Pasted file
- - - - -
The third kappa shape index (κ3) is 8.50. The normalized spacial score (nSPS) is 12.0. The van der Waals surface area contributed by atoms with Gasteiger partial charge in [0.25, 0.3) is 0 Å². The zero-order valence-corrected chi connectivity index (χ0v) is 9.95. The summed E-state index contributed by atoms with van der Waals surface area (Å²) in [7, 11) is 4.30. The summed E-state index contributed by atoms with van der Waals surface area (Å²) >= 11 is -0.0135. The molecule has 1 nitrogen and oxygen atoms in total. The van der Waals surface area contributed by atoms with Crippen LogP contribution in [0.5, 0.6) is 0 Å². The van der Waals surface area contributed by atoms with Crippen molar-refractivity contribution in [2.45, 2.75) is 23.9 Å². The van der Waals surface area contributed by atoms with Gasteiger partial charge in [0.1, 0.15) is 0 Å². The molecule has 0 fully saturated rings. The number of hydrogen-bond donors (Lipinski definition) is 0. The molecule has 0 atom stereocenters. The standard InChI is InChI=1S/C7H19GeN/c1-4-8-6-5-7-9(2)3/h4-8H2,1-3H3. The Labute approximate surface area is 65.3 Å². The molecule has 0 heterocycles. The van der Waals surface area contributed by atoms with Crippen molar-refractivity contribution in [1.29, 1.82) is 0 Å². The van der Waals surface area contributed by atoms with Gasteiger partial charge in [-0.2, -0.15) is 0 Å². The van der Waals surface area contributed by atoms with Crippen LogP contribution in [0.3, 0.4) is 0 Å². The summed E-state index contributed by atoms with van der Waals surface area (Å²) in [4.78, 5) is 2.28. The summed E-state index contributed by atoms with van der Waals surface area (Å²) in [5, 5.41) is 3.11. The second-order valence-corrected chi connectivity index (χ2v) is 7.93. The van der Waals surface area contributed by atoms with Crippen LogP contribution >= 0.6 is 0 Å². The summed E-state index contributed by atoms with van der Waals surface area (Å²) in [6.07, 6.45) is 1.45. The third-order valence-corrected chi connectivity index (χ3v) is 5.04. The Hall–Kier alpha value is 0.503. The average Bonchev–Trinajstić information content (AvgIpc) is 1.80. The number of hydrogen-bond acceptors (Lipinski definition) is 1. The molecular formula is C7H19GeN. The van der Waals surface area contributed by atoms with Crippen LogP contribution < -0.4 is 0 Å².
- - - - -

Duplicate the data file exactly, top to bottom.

The third kappa shape index (κ3) is 8.50. The normalized spacial score (nSPS) is 12.0. The van der Waals surface area contributed by atoms with Gasteiger partial charge in [0.25, 0.3) is 0 Å². The zero-order valence-corrected chi connectivity index (χ0v) is 9.95. The summed E-state index contributed by atoms with van der Waals surface area (Å²) in [7, 11) is 4.30. The summed E-state index contributed by atoms with van der Waals surface area (Å²) >= 11 is -0.0135. The molecule has 1 nitrogen and oxygen atoms in total. The van der Waals surface area contributed by atoms with Crippen LogP contribution in [0.5, 0.6) is 0 Å². The van der Waals surface area contributed by atoms with Crippen molar-refractivity contribution in [2.45, 2.75) is 23.9 Å². The van der Waals surface area contributed by atoms with Gasteiger partial charge in [0.1, 0.15) is 0 Å². The molecule has 0 fully saturated rings. The number of hydrogen-bond donors (Lipinski definition) is 0. The molecule has 0 atom stereocenters. The standard InChI is InChI=1S/C7H19GeN/c1-4-8-6-5-7-9(2)3/h4-8H2,1-3H3. The Labute approximate surface area is 65.3 Å². The molecule has 0 heterocycles. The van der Waals surface area contributed by atoms with Crippen molar-refractivity contribution in [1.29, 1.82) is 0 Å². The van der Waals surface area contributed by atoms with Gasteiger partial charge in [-0.2, -0.15) is 0 Å². The van der Waals surface area contributed by atoms with Crippen LogP contribution in [0.3, 0.4) is 0 Å². The summed E-state index contributed by atoms with van der Waals surface area (Å²) in [4.78, 5) is 2.28. The summed E-state index contributed by atoms with van der Waals surface area (Å²) in [5, 5.41) is 3.11. The second-order valence-corrected chi connectivity index (χ2v) is 7.93. The van der Waals surface area contributed by atoms with Crippen LogP contribution >= 0.6 is 0 Å². The summed E-state index contributed by atoms with van der Waals surface area (Å²) in [6.07, 6.45) is 1.45. The third-order valence-corrected chi connectivity index (χ3v) is 5.04. The Hall–Kier alpha value is 0.503. The average Bonchev–Trinajstić information content (AvgIpc) is 1.80. The number of hydrogen-bond acceptors (Lipinski definition) is 1. The molecular formula is C7H19GeN. The van der Waals surface area contributed by atoms with Crippen LogP contribution < -0.4 is 0 Å².